• Time to read 8 minutes

Wind chimes beat a frantic fractured metal sound, the music lost, against the noise of strained and flapping sun sails. Views to the south had been reduced to 10 meters from the usual 6 Nautical Miles. With a sudden darkening of rain clouds and a drop in temperature from 40 to 22 o C the southerly had arrived. It was early. It was always early. She had told him it would be early. Now all she could do was shut her fear at the thrashing palm trees and the bent branches of the Lilly Pilly as it actively invaded the much older avocado tree. The advancing rain heightened the smell of salt and ocean, which she noted deep within herself.


He had predicted trouble if the weather turned when he had been called out much earlier for what she had judged as a minor straightforward problem of failed electrics and the boat needing a tow back to the channel. They had hurried out to do it while the weather was calm. He had rung from the boatshed: ”an hour at the most” heralding yet another late start to a family birthday dinner. Her sigh of disappointed acceptance escaped after he hung up and she planned for at least double time for his return. Within 40 minutes of the call the world had changed rapidly. She looked at the rooster-shaped weather vane, which she fondly called the chook. It still indicated the southerly with some swings to the southwest forcibly jerking in the gusts. Power was flickering, obviously threatened and the noise of braking tree branches and the unmistakable sound of corrugated iron sheets crashing could be detected above the incessant din of the wind and the rain.


Ignoring all the warnings of not standing near windows or using the phone in a storm, she rang the rescue radio base. The call rang out. Accepting the circumstances, she rang again and yet again it rang out. The worry level rose sharply – No time to answer the phone!


She remembered the radio on the boat. Surely that would get through. Grabbing the torch she went to the garage and looked at Wayne's pride and joy on the trailer. Even she knew batteries were needed and she prayed they had charge. As she connected the red and black coded leads multiple lights and beeps occurred  until the number 16 appeared in the radio's digital display. She remembered 16 meant something if not exactly what but perched in the driver's seat, for the first time, she knew there was no other choice. She pressed the button on the mike and said: 

“This is Natalie, Wayne's wife, is anyone there?”

No response.

She tried again in a much louder tone “this is Natalie is anyone there?”

The radio crackled into life and the operator responded: “Natalie, Natalie this is an emergency channel, please use mobile 0421 346789.” 

She'd done wrong, the tears started silently and with shaking hands she turned everything off and disconnected the battery.


Back in the kitchen the bright fluro light made her feel stupid. All was bright and clear. However, she had the mobile number which she was obviously allowed and expected to use.  The brief relief of returning to brightness deserted her and with fear and misgiving she picked up the phone. Dial tone and then one ring.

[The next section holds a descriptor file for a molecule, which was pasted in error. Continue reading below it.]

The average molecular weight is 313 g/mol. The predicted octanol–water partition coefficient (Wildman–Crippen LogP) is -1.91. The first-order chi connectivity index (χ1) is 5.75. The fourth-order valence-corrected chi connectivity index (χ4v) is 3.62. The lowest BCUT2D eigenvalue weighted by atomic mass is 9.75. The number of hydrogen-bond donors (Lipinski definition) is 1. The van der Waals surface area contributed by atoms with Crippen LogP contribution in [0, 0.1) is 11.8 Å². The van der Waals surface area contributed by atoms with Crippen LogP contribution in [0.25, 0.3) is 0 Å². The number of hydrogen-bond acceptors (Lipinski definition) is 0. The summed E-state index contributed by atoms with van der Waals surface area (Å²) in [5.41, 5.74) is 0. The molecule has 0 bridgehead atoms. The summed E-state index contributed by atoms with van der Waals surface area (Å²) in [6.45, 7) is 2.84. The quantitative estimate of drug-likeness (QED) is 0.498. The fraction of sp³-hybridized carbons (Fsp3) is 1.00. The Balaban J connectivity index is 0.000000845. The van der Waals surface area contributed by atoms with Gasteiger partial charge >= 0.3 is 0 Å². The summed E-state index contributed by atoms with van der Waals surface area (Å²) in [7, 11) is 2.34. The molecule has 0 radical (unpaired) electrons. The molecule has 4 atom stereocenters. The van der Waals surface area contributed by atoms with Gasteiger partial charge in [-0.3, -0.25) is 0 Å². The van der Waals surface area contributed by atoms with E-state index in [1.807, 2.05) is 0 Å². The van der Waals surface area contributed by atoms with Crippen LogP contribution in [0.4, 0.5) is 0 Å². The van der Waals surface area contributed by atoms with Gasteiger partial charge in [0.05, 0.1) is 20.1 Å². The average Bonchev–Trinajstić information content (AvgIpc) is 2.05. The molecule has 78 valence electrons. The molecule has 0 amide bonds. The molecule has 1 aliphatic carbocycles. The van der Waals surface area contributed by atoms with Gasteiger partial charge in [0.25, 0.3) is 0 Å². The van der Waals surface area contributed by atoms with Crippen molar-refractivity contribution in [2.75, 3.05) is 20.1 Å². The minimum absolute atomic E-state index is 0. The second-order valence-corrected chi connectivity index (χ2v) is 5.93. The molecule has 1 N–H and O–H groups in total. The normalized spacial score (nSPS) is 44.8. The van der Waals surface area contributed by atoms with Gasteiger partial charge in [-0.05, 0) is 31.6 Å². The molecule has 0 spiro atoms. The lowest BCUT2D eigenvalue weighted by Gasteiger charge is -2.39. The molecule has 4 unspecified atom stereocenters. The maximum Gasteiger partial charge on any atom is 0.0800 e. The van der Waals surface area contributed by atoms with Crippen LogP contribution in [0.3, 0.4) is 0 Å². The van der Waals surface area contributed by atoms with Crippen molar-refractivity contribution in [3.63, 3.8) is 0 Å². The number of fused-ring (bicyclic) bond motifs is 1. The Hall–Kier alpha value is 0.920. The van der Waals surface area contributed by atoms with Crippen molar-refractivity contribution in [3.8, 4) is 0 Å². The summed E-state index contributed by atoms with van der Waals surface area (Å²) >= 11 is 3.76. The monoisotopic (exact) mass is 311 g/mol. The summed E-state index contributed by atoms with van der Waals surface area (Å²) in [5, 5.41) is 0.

“Hello Bob Sparkes, District Commander, Marine Rescue.”

“Bob, it's Natalie”

Natalie. I was just going to call you.

Oh Yeah?

Big things have been happening.

Men's business and you're just a woman.

Can't talk now and the water police are on the other line.

Very important – big shot.

Where's Wayne? Is he safe?

We're working on it OK? Things are settling down. All will be well. Will ring back when things are quieter.

Oh yeah when I need to be another focus of attention.

All will be well. OK Natalie?

Tell me why you don't convince me.

She disconnected and was left with the storm, nature's cycle of revenge, retribution and relief.


Neighborhood lights, star shaped in the rain, were sparsely scattered with most people still away in the holiday break. Holidays happened to other people now. Perhaps the folk on the disabled boat. She and Wayne had planned carefully when he was offered the redundancy package. He had decided to go with the new local investment company rather than the trusted services his workplace had recommended. Perhaps it was the thought of breaking out, a new start and being his own man. Any elation or satisfaction had lasted twelve months. Police, lawyers and accountants looked into everything and    were, perhaps, continuing to do so. Thank God they owned the house. They managed on the pension and a small nest egg in the form of an unexpected family inheritance. They had each other and that had always been everything to her although she wasn't so sure of Wayne's outlook. Although they had managed to keep the boat, he was always thinking, wishing and regretting being out of the free consumer scene.


She knew that if she were to advise someone in her position she would be telling them to get into some company and not try to do this alone but contact a friend, relative anyone really. This was not going to happen. She had no close family and couldn't stand the in-laws. Her neck tensed up even just thinking of them. It did occur to her, however, that perhaps she should consider contacting Wayne's sister about the current situation. She mused on the fact that the older and more settled she had become, the more withdrawn from outside contact she was. She did not feel she was alone in this and accepted it as aging as one or two acquaintances agreed when such things were discussed over tea and/or sherry or wine. She had enjoyed those sessions which happened when they were active in community groups. But interests change, people move and people die. Wayne had kept his interests in Marine Rescue - were they now about to pay the price? Everything has a price but not all could she afford.


She turned on the TV then turned it off again. She got out the ironing but didn't do it. She looked at the teapot and the wine rack and approached neither. She picked up some knitting and stared into space with her hands resting still. After what she judged to be at least 2 or 3 hours she checked the clock to find the phone call to the radio base had been exactly 16 minutes ago.